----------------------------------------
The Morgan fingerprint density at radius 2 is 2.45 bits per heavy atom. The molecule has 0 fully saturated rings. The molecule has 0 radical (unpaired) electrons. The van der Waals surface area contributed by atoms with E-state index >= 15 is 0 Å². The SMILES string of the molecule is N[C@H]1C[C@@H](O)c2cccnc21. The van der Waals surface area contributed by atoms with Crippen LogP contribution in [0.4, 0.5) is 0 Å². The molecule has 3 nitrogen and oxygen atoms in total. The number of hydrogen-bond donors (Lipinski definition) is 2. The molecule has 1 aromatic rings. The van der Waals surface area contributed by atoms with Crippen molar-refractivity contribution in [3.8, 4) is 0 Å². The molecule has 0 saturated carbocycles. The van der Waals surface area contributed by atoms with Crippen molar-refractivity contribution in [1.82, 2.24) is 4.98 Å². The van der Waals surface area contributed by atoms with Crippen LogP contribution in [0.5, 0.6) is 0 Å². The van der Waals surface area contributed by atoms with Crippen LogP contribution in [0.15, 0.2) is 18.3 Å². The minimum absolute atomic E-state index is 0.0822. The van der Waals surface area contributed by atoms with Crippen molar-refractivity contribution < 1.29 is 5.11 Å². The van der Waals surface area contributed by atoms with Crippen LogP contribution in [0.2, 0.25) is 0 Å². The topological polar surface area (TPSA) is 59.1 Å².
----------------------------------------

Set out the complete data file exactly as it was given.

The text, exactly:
The Morgan fingerprint density at radius 2 is 2.45 bits per heavy atom. The molecule has 0 fully saturated rings. The molecule has 0 radical (unpaired) electrons. The van der Waals surface area contributed by atoms with E-state index >= 15 is 0 Å². The SMILES string of the molecule is N[C@H]1C[C@@H](O)c2cccnc21. The van der Waals surface area contributed by atoms with Crippen LogP contribution in [0.4, 0.5) is 0 Å². The molecule has 3 nitrogen and oxygen atoms in total. The number of hydrogen-bond donors (Lipinski definition) is 2. The molecule has 1 aromatic rings. The van der Waals surface area contributed by atoms with Crippen molar-refractivity contribution in [3.8, 4) is 0 Å². The molecule has 0 saturated carbocycles. The van der Waals surface area contributed by atoms with Crippen molar-refractivity contribution in [1.82, 2.24) is 4.98 Å². The van der Waals surface area contributed by atoms with Crippen LogP contribution in [0.5, 0.6) is 0 Å². The van der Waals surface area contributed by atoms with Crippen LogP contribution in [0.15, 0.2) is 18.3 Å². The minimum absolute atomic E-state index is 0.0822. The van der Waals surface area contributed by atoms with Crippen molar-refractivity contribution < 1.29 is 5.11 Å². The van der Waals surface area contributed by atoms with Crippen LogP contribution in [0.2, 0.25) is 0 Å². The topological polar surface area (TPSA) is 59.1 Å².